Posted April 23, 2019 at 2:36 pm | Permalink

      You got me thinking. Looking around the ‘net it seems Mum has a small permanent territory & will protect her hatchlings for a few months to a year [one site says 3 years which seems strange to me!] & then the mini-monsters are on their own & must find other territory. They are prey to other alligators from day 1 & I assume Mum will start to eat her previous brood when the new ones hatch.

      I assume Mum can’t tell her own kids from others, but she perhaps has a rule not to eat the littlest, youngest monsters in her territory, but any ones bigger than her current brood are lunch if she can catch them. There doesn’t seem to be much info on this subject other than 6% to 7% of alligators in one study were food for other alligators [based on tags in the diner’s stomach & no info re relationship between diner & meal].

    • Posted April 23, 2019 at 3:51 pm | Permalink

      Without them we couldn’t have the rookery of close to 300 Wood Stork nests this year as well as about 30 Great Egret nests, since the raccoons would predate the nests. Our big bull gator is “scary big” and “Mama” is even more of a threat being so close to the yard and protective, but I keep an eye out when I’m near her nursery. My guess is that a “reasonable” number will survive.

      • Mark R.
        Posted April 23, 2019 at 9:56 pm | Permalink

        Evolved dinosaurs eating their ancestors…nature is as strange as temporal mechanics.

        • Posted April 24, 2019 at 7:41 am | Permalink

          When I saw the Great Egret eat one and leave with a second baby gator, I wondered what other pairs of species both predate the other…

    • Posted April 23, 2019 at 4:02 pm | Permalink

      Thank you Mark. I think they lay about 40 eggs – I think she must be a good mother, despite letting a Great Egret eat two of them while she was gone.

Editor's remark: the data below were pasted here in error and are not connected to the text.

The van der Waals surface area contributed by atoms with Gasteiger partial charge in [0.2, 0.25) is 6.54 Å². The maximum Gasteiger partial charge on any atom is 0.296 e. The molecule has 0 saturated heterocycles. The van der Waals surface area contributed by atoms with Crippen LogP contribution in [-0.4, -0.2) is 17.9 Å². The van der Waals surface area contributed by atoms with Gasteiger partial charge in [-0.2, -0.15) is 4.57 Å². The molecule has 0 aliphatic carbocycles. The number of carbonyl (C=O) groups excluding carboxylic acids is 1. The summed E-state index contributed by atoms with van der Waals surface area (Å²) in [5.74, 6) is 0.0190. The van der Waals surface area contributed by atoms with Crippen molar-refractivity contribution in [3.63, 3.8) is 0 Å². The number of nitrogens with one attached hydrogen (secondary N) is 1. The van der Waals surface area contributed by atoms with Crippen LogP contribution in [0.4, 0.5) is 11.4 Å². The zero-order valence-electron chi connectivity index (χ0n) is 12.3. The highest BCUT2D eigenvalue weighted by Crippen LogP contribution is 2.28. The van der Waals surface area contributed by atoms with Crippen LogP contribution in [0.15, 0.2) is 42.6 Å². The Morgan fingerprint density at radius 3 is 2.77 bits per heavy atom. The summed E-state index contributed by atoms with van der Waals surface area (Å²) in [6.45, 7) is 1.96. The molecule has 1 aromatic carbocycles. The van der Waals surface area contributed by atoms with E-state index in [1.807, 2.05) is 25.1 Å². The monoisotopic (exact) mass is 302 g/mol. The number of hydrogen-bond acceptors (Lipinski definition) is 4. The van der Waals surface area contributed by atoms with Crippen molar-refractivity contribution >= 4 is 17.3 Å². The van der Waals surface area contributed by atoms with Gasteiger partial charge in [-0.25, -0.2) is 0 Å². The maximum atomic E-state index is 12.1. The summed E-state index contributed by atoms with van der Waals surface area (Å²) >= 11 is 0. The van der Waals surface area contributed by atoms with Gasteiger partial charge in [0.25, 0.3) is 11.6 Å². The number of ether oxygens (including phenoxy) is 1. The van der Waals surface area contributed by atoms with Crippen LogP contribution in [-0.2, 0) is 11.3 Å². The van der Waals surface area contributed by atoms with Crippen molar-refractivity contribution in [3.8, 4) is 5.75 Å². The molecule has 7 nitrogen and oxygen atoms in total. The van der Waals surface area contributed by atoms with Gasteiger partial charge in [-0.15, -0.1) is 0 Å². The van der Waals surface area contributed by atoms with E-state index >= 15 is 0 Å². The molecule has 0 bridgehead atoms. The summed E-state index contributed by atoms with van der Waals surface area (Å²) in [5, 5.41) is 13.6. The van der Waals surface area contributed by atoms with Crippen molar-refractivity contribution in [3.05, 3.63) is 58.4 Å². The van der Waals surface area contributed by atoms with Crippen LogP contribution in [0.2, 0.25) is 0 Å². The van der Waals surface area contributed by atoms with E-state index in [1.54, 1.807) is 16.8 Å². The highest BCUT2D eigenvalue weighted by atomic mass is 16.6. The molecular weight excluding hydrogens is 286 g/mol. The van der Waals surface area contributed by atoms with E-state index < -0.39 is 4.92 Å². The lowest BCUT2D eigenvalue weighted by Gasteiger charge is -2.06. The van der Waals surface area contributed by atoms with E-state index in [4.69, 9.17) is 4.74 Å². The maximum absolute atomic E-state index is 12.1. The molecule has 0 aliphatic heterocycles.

7. Michael Fisher
    Posted April 23, 2019 at 2:02 pm | Permalink

    Tara

    Video 1, time 1:52, location Florida? [the notes don’t say where]

    I had no idea there was thistle native to Florida until this video – I suppose from searching this is Purple Thistle.

    All three videos are so well shot & crafted. Impressive!

    • Posted April 23, 2019 at 4:06 pm | Permalink

      Thank you Michael. That was shot at Kissimmee Prairie State Preserve (FL), as were about half of the other clips. It’s in the middle of nowhere, and you almost have to camp to go there, and you DO have to camp if you want to be there at sunrise and sunset.

  8. Posted April 23, 2019 at 3:59 pm | Permalink

    Crocodylians are cute as babies. As adults, not so much.

    • Posted April 23, 2019 at 4:07 pm | Permalink

      I think they’re a lot smarter than people give them credit for.

  9. rickflick
    Posted April 23, 2019 at 4:56 pm | Permalink

    Wonderful shots Tara. Nice crisp images.

  10. Posted April 23, 2019 at 6:58 pm | Permalink

    Your work is breathtaking, Tara! Do you think the bobcat was aware of your presence? S/he kept looking towards the camera.

    • Posted April 23, 2019 at 7:34 pm | Permalink

      Thank you SP! Yes, she had her eyes locked on me – it was very intimidating.

  11. Barbara Radcliffe
    Posted April 23, 2019 at 7:31 pm | Permalink

    Fantastic images as usual. Perhaps I shouldn’t be, but am always surprised at how much ‘wilderness’ there is on the East coast of the US. I was intrigued at the maternal care shown by the alligator since I’d assumed that the salt-water crocodile laid it’s eggs and left them and the hatchlings to look after themselves. So I did some googling and find the Crocodylus porosus is similarly maternal and transfers its young from the nest to the sea! So thank you for both the videos and for correcting my misconceptions.

    • Posted April 23, 2019 at 8:17 pm | Permalink

      Thank you Barbara. She is very protective.

  12. Stephen Barnard
    Posted April 23, 2019 at 9:53 pm | Permalink

    Great stuff, Tara. You must have some lunker largemouth bass in that swamp. And bluegills and catfish, maybe gar, and who knows what? Alligators have to eat.

    • Posted April 24, 2019 at 7:37 am | Permalink

      Thanks Steve. We have catfish and crappie, I’m pretty sure we have largemouth bass, we’ve seen baby gar, and the gators have a taste for large turtles. I found giant headless snapping turtle, and saw the mother gator with a very large softshell recently. I wouldn’t know it if I hadn’t seen birds with them, but we have a large population of salamanders – including giant sirens – and crayfish.